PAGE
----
Auntie Beeb turns 100 today with the anniversary of the first of the corporation's daily broadcasts in 1922. And while we have celebrated her high-profile successes like Strictly, coverage of the Queen’s funeral, major sporting events, Blue Peter, Doctor Who and so many more, there are successes closer to home that we should not overlook.
BBC local radio might be a less celebrated member of this family but for many communities it is the very epitome of public service broadcasting. At this point it is possibly best to admit that I am a little biased. It was on BBC Radio Aberdeen that I gained my first foothold in broadcasting before moving on to the heady climes of Radio Scotland and then BBC TV.
Even now I cannot hear a fishing report without being transported back to those early morning bulletins in the famous Beechgrove studios – still the home of the BBC in the Granite city. As a Glasgow quine, I did not initially understand the significance of the landings and the figures, or the shipping report for that matter. But over time I realised that what I was imparting was part of the rhythm of life along our coast. A vital information service for one of our biggest industries and its people.
It was also where I first interviewed the future First Minister Alex Salmond when he was MP for Banff and Buchan and the Scottish Parliament was no more than a gleam in the eye of Liberal Democrat and Labour politicians. Of course, I am not alone in my ties to local radio. Many of Scotland’s most influential broadcasters cut their teeth in studios from Shetland to Selkirk.
Even now, ask any politician and they will tell you that the bulletin that they really want to be on is their BBC local radio station. So surely there is an argument to be made that the very epitome of public service broadcasting are those local stations where we can hear the news with the biggest impact closest to our own communities?
Moreover, if you look closely at its history, what you will see are the very roots of the BBC. In 1922, the British Broadcasting Corporation was originally an umbrella organisation of local radio stations connected to London by telephone and broadcasting to the nation. It was not until 1965 – two years before the launch of Radio 1 – that the original network re-emerged in a more modern format.
Since then, on some of the darkest nights for this country, it is our local radio stations and their reporters who have spoken directly, often first to those most closely involved. At Lockerbie, Piper Alpha or the Braer disaster off Shetland, BBC local reporters were there. And in each of them, long before satellite and mobiles made transmission from anywhere possible, our local studios played host to the visiting stars of the network and provided the support they needed to get on air.
I remember coming back into work the morning after the Piper Alpha disaster, having left exhausted only a few hours before to find that network news had now invaded both our newsroom and our car park. For the next few days, we worked hand in hand ensuring every detail was reported accurately to anxious families both in Aberdeen and across the country.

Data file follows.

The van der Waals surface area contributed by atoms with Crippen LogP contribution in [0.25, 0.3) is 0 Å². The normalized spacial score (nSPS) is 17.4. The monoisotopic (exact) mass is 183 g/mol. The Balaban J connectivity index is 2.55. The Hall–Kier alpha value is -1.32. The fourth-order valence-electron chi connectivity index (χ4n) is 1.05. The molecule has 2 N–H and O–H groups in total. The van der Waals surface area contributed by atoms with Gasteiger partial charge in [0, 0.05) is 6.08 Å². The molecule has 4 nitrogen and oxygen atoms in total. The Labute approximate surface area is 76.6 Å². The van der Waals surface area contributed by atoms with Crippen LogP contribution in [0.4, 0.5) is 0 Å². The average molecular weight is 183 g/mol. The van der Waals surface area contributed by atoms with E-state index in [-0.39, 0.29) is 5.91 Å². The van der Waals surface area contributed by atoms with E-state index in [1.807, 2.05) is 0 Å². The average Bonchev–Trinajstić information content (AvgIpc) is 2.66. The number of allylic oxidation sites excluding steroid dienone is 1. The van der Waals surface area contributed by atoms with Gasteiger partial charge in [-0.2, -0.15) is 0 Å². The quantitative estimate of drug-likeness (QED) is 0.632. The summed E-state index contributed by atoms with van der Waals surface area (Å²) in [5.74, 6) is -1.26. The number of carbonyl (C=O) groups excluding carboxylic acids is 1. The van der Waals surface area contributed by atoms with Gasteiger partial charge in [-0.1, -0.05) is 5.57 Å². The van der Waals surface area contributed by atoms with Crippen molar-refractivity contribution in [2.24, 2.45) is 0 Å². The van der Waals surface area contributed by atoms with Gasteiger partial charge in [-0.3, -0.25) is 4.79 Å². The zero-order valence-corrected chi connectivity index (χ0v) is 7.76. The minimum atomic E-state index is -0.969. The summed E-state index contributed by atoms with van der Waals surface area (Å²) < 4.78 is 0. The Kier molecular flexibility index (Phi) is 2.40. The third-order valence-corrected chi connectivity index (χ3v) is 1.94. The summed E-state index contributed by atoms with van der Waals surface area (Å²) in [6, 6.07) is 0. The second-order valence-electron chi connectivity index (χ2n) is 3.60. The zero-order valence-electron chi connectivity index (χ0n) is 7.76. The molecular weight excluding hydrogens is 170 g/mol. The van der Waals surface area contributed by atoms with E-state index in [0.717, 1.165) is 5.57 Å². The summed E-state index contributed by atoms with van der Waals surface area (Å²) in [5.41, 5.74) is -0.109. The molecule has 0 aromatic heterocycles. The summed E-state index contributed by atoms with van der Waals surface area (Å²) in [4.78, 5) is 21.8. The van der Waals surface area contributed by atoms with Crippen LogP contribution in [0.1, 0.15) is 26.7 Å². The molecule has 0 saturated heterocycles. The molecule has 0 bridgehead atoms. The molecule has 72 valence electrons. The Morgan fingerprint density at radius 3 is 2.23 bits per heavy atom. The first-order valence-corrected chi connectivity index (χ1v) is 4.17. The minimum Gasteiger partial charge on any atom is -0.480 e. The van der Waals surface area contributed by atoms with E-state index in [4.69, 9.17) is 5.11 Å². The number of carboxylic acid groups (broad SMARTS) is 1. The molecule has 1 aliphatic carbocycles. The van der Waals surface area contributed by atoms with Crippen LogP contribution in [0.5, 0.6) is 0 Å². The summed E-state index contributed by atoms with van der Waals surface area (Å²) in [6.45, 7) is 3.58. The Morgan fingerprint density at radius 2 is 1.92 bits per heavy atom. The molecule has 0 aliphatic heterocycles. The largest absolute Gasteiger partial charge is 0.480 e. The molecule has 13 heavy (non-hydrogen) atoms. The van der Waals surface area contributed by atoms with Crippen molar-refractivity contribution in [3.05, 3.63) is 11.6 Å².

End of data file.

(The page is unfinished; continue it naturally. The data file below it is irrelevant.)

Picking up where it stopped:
A young Jeremy Bowen was covering his first major story and managed to charm me, I am still not sure how, into giving him the fresh salmon I had ordered so he could take it back to London. But in that story, and in others later, I learned first-hand what it is that the BBC can offer this nation that no other radio or TV company can.
In the final analysis, all that matters to the BBC is the news itself and getting it right. Not its value to the government or some opposition-supporting billionaire or even those intent on breaking up the UK, but just the cold hard facts of the story.
In Piper Alpha we cared only about reporting how it had happened, the lives it had touched and how we could protect those who delivered our vital energy resources from it happening again. There was not then, nor I believe now, any other agenda whether the news comes from Broadcasting House in London or the studios of BBC Radio Shetland in Lerwick.
This is a service that is purely there to educate and inform. It reflects who we are and what is happening in our towns and cities, often on an hourly basis, without the interference of any would be, or actual, media tycoon.
Over the years the BBC has awakened us to the famine in Africa in the 1980s, given us some of the most memorable dramas, and made us laugh with Morecambe and Wise, French and Saunders and Victoria Wood.
And all for the price of the license fee. This morning the Today programme on BBC Radio 4 will have brought me up to date on international news. At some point this evening I shall sit down and watch one of my favourite programmes that the ground-breaking iPlayer allows me to catch up on at a time to suit my ridiculous schedule. I might laugh, or perhaps shed a tear.
But I know I will be doing it with a faithful friend who has been with me since Andy Pandy, the Magic Roundabout and Play School and I hope will be there for the duration. Thank you, Auntie, and here’s to the next hundred.
Christine Jardine is the Scottish Liberal Democrat MP for Edinburgh West